Navalny, despite being Russia’s most popular opposition figure, and the best known outside the country, never managed to unite the disparate anti-Putin forces. He was a longtime member of liberal opposition party Yaboko in the early 2000s before being expelled in 2007 for “nationalist activities.” “Our viewpoints diverged a long time ago,” noted the party’s founder, Grigory Yavlinsky, in a statement posted after Navalny’s death. “We argued and criticized each other.” That rift spilled over again in 2021 ahead of parliamentary elections after Yavlinsky sharply criticized Navalny’s campaign to engineer votes.

The other challenge is that even if Navalnaya can prove a unifying figure, there are now fewer opposition forces to unify. Since the start of Russia’s full-scale invasion of Ukraine, both Ilya Yashin, a close ally of Navalny and once rising star in opposition circles and Vladimir Kara-Murza, a dual Russian-British citizen and opposition politician have been given long prison terms. Former oligarch Mikhail Khodorkovsky and chess champion Garry Kasparov are long exiled. Russia’s central election commission just barred the only remaining anti-war candidate, Boris Nadezhdin, from running in upcoming presidential elections in March.

And yet for those left, Navalny’s death has created some momentum to keep trying. The man who put Nadezhdin forward, Civic Initiative party leader Andrey Nechaev, a former economy minister in the 1990s, denies there’s no functioning opposition left. “I consider myself a constructive opposition figure, says Nechaev in an interview with CNN from Moscow. He is working multiple avenues to keep the movement alive.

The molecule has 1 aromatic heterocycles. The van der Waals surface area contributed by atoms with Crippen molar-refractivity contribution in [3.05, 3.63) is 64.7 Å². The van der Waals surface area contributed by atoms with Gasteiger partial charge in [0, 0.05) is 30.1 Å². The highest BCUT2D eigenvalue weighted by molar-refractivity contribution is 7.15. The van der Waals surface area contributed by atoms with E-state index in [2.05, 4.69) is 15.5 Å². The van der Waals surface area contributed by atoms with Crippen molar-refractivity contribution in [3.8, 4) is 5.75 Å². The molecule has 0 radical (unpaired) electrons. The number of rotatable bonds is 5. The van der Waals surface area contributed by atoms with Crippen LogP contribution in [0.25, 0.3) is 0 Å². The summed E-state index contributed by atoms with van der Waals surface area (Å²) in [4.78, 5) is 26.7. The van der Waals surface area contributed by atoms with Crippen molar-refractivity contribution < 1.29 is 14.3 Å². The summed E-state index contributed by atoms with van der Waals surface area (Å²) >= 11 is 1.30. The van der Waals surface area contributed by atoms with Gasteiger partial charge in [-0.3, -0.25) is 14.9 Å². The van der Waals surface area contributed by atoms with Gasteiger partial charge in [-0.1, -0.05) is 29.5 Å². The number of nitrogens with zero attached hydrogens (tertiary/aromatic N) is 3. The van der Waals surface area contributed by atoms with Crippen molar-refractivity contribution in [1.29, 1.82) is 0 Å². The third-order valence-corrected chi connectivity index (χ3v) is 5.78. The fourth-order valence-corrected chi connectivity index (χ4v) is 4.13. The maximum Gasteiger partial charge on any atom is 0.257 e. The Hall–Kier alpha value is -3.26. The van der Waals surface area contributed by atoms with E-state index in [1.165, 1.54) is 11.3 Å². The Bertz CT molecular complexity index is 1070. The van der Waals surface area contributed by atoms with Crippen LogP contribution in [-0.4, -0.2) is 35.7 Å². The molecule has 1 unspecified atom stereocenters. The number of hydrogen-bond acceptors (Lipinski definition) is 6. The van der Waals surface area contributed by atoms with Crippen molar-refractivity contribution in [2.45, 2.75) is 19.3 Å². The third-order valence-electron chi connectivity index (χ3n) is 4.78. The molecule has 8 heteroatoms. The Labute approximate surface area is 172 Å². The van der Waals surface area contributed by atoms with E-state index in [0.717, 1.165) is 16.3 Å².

Several court cases are underway to appeal the decision to bar Nadezhdin from the presidential ballot, Nechaev plans to put forward candidates in municipal elections, and he has just sent an application to Moscow authorities to hold a rally to mark the 9th anniversary of Boris Nemtsov’s killing, to commemorate him and Navalny. “Of course there is a high likelihood the mayor’s office will deny,” he says, but “drop by drop we sharpen the stone.”

Traces of unity are also detectable. “Our reaction to his murder must be to join forces, carry on his work together and ensure that hope for a democratic Russia does not die with him,” Khodorkovsky posted on X. On Saturday, the Lithuanian foreign minister Gabrielus Landsbergis posted a photo of himself with Khodorkovsky, Kasparov, and another exiled former Russian opposition politician Dmitry Gudkov. “We share deep concerns that Putin is now being allowed to act with total impunity,” he wrote. And there is evidence, from the lines of Russians that formed outside Nadezhdin’s campaign headquarters, to the steady stream of mourners leaving individual flowers in memory of Navalny, that some Russians crave an alternative.

And yet, in a country where the media is almost entirely state-controlled and dissent routinely stifled, others caution this is nowhere close to a critical mass. “We shouldn’t overestimate the spread of opposition ideas, opposition moods in Russian society,” says Bondarev. “Many people…who don’t like the situation, who see that it deteriorates, they do not yet establish a logical connection between the situation, the worsening situation and President Putin’s policies. Because for them Putin has always been there.”